After years of work, a Vermont non-profit group has launched a culinary training program to help inmates at the state’s only prison for women build skills that they can use once they’re released.

The 12-week program at the Chittenden Regional Correctional Facility in South Burlington will start September 27.

“This is a class that is meant to teach them institutional cooking,” said Bryan Mitofsky, food service supervisor for the prison. “Meaning large scale cooking, not ala carte cooking like in a restaurant. So they can get a job at other institutions like hospitals, nursing homes or food shelves.”

The program is funded through the Department of Justice. Some of the food made will be used for feeding inmates at the facility.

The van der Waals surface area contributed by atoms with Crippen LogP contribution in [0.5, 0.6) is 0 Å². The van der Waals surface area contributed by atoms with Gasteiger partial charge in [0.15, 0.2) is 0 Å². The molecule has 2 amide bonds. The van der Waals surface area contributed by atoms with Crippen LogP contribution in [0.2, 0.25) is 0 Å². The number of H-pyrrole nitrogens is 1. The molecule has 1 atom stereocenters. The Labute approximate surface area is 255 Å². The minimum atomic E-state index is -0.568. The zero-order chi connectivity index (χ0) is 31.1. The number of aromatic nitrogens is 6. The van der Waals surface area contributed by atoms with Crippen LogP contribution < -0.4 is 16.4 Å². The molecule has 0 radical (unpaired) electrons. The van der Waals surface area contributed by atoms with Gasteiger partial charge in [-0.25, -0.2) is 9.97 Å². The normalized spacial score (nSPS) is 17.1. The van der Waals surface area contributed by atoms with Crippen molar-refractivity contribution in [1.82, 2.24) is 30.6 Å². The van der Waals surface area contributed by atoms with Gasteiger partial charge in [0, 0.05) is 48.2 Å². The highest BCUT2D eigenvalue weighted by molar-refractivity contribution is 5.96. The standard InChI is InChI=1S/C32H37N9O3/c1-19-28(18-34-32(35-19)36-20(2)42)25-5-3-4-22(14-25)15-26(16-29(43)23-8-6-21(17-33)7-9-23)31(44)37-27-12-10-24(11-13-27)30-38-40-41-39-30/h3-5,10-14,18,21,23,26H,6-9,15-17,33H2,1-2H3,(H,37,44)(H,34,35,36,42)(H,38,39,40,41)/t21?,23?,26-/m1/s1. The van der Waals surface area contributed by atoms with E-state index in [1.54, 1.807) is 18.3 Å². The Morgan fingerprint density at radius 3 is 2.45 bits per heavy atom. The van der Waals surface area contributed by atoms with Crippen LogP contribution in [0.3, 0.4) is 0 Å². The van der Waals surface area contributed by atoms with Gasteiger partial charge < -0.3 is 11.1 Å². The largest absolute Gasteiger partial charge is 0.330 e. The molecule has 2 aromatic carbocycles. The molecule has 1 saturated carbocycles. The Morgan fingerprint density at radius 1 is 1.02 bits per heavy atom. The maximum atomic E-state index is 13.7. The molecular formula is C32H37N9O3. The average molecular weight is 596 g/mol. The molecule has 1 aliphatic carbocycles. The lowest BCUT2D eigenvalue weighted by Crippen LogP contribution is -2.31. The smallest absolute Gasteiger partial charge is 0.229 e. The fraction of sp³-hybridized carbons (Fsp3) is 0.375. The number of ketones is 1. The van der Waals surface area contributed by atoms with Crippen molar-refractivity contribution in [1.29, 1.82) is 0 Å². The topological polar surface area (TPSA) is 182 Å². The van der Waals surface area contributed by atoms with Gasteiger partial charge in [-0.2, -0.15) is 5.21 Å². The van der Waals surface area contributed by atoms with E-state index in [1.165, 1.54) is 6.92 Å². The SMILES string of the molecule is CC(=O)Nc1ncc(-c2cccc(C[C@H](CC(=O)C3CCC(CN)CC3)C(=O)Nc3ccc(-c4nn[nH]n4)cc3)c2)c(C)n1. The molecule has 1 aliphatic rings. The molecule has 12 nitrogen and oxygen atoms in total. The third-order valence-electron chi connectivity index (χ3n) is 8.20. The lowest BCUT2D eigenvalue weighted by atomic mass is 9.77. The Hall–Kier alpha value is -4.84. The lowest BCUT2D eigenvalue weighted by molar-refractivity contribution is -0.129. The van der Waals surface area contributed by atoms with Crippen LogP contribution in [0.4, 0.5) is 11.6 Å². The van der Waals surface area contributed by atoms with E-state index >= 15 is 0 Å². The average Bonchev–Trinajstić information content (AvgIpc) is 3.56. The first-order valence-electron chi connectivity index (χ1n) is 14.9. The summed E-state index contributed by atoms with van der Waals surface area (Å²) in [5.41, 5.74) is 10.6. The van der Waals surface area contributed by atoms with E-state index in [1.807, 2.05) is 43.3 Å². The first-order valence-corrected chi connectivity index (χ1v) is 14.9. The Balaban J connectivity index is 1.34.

“There is a curriculum to follow that will teach them knife handling skills and product identification,” Mitofsky said. “Just simple things around the kitchen that are culinary jargon.”

It took three years of planning for Vermont Works for Women to launch the program. Executive Director Rhoni Basden said it will help make the women more viable for employment upon release.

“They can put it on their resume and walk into a kitchen and really be prepared to start that job,” Basden said. 

The program is open to any of the women at the facility.

“Women do submit an application just like any of our onsite training programs,” Basden said. “They go through an interview with our team in the facility.”

Basden hopes it will give the women confidence when they walk out of the kitchen and into the real world.

“You can walk out of there knowing you can go after that job and that you can talk the talk once you get into the kitchen,” she said.